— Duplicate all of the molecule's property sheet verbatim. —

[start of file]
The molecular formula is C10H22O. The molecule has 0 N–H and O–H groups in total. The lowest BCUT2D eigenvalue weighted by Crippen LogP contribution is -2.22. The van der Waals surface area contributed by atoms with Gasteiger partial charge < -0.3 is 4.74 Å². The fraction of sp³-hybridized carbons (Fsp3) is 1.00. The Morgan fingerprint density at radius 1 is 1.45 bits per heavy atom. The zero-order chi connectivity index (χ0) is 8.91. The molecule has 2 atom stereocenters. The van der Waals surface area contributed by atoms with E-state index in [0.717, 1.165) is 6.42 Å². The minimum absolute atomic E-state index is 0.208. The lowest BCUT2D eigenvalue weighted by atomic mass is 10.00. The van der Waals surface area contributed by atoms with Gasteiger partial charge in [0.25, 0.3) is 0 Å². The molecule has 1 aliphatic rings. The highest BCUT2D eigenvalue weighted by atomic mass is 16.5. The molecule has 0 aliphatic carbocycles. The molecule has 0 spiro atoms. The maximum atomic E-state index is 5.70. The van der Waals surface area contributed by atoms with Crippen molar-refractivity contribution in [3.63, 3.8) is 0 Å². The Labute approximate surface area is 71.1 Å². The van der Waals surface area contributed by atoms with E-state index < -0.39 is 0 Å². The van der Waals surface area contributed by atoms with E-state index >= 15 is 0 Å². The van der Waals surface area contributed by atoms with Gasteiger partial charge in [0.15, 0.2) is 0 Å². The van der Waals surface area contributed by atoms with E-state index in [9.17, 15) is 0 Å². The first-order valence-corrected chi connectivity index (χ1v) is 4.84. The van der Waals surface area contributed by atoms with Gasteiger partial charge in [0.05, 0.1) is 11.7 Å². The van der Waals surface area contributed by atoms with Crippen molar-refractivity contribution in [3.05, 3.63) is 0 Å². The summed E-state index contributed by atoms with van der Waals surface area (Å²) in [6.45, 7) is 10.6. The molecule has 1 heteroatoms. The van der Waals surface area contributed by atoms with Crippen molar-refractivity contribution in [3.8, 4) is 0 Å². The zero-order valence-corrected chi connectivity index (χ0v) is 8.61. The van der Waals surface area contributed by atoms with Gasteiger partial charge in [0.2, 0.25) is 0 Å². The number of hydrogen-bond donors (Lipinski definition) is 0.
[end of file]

The molecular formula is C10H22O. The molecule has 0 N–H and O–H groups in total. The lowest BCUT2D eigenvalue weighted by Crippen LogP contribution is -2.22. The van der Waals surface area contributed by atoms with Gasteiger partial charge < -0.3 is 4.74 Å². The fraction of sp³-hybridized carbons (Fsp3) is 1.00. The Morgan fingerprint density at radius 1 is 1.45 bits per heavy atom. The zero-order chi connectivity index (χ0) is 8.91. The molecule has 2 atom stereocenters. The van der Waals surface area contributed by atoms with E-state index in [0.717, 1.165) is 6.42 Å². The minimum absolute atomic E-state index is 0.208. The lowest BCUT2D eigenvalue weighted by atomic mass is 10.00. The van der Waals surface area contributed by atoms with Gasteiger partial charge in [0.25, 0.3) is 0 Å². The molecule has 1 aliphatic rings. The highest BCUT2D eigenvalue weighted by atomic mass is 16.5. The molecule has 0 aliphatic carbocycles. The molecule has 0 spiro atoms. The maximum atomic E-state index is 5.70. The van der Waals surface area contributed by atoms with Crippen molar-refractivity contribution in [3.63, 3.8) is 0 Å². The Labute approximate surface area is 71.1 Å². The van der Waals surface area contributed by atoms with E-state index < -0.39 is 0 Å². The van der Waals surface area contributed by atoms with E-state index >= 15 is 0 Å². The van der Waals surface area contributed by atoms with Gasteiger partial charge in [0.15, 0.2) is 0 Å². The van der Waals surface area contributed by atoms with E-state index in [9.17, 15) is 0 Å². The first-order valence-corrected chi connectivity index (χ1v) is 4.84. The van der Waals surface area contributed by atoms with Gasteiger partial charge in [0.05, 0.1) is 11.7 Å². The van der Waals surface area contributed by atoms with Crippen molar-refractivity contribution in [3.05, 3.63) is 0 Å². The summed E-state index contributed by atoms with van der Waals surface area (Å²) in [6.45, 7) is 10.6. The molecule has 1 heteroatoms. The van der Waals surface area contributed by atoms with Crippen molar-refractivity contribution in [3.8, 4) is 0 Å². The zero-order valence-corrected chi connectivity index (χ0v) is 8.61. The van der Waals surface area contributed by atoms with Gasteiger partial charge in [0.2, 0.25) is 0 Å². The number of hydrogen-bond donors (Lipinski definition) is 0.